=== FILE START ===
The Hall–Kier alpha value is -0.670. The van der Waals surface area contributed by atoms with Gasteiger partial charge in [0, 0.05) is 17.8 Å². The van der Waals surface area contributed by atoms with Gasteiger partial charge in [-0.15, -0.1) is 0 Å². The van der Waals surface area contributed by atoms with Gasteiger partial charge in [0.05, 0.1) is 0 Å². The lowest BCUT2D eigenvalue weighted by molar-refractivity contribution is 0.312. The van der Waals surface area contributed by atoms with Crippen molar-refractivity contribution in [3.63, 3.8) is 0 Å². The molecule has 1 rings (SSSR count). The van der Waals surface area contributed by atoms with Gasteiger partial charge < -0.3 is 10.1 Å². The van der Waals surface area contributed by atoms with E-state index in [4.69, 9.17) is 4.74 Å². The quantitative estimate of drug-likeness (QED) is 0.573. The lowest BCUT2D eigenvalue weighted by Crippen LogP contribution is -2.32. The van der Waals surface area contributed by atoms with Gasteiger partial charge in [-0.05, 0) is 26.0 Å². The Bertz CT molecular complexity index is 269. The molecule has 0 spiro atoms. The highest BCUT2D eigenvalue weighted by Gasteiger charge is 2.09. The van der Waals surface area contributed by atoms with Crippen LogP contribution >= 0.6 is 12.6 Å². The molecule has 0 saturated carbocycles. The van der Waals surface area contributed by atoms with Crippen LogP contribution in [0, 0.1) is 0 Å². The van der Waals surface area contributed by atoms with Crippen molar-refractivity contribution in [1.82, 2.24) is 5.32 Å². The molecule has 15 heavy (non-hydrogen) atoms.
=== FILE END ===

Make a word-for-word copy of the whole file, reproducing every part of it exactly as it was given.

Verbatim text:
The Hall–Kier alpha value is -0.670. The van der Waals surface area contributed by atoms with Gasteiger partial charge in [0, 0.05) is 17.8 Å². The van der Waals surface area contributed by atoms with Gasteiger partial charge in [-0.15, -0.1) is 0 Å². The van der Waals surface area contributed by atoms with Gasteiger partial charge in [0.05, 0.1) is 0 Å². The lowest BCUT2D eigenvalue weighted by molar-refractivity contribution is 0.312. The van der Waals surface area contributed by atoms with Crippen molar-refractivity contribution in [3.63, 3.8) is 0 Å². The molecule has 1 rings (SSSR count). The van der Waals surface area contributed by atoms with Gasteiger partial charge < -0.3 is 10.1 Å². The van der Waals surface area contributed by atoms with E-state index in [4.69, 9.17) is 4.74 Å². The quantitative estimate of drug-likeness (QED) is 0.573. The lowest BCUT2D eigenvalue weighted by Crippen LogP contribution is -2.32. The van der Waals surface area contributed by atoms with Gasteiger partial charge in [-0.05, 0) is 26.0 Å². The Bertz CT molecular complexity index is 269. The molecule has 0 spiro atoms. The highest BCUT2D eigenvalue weighted by Gasteiger charge is 2.09. The van der Waals surface area contributed by atoms with Crippen LogP contribution >= 0.6 is 12.6 Å². The molecule has 0 saturated carbocycles. The van der Waals surface area contributed by atoms with Crippen LogP contribution in [0, 0.1) is 0 Å². The van der Waals surface area contributed by atoms with Crippen molar-refractivity contribution in [1.82, 2.24) is 5.32 Å². The molecule has 15 heavy (non-hydrogen) atoms.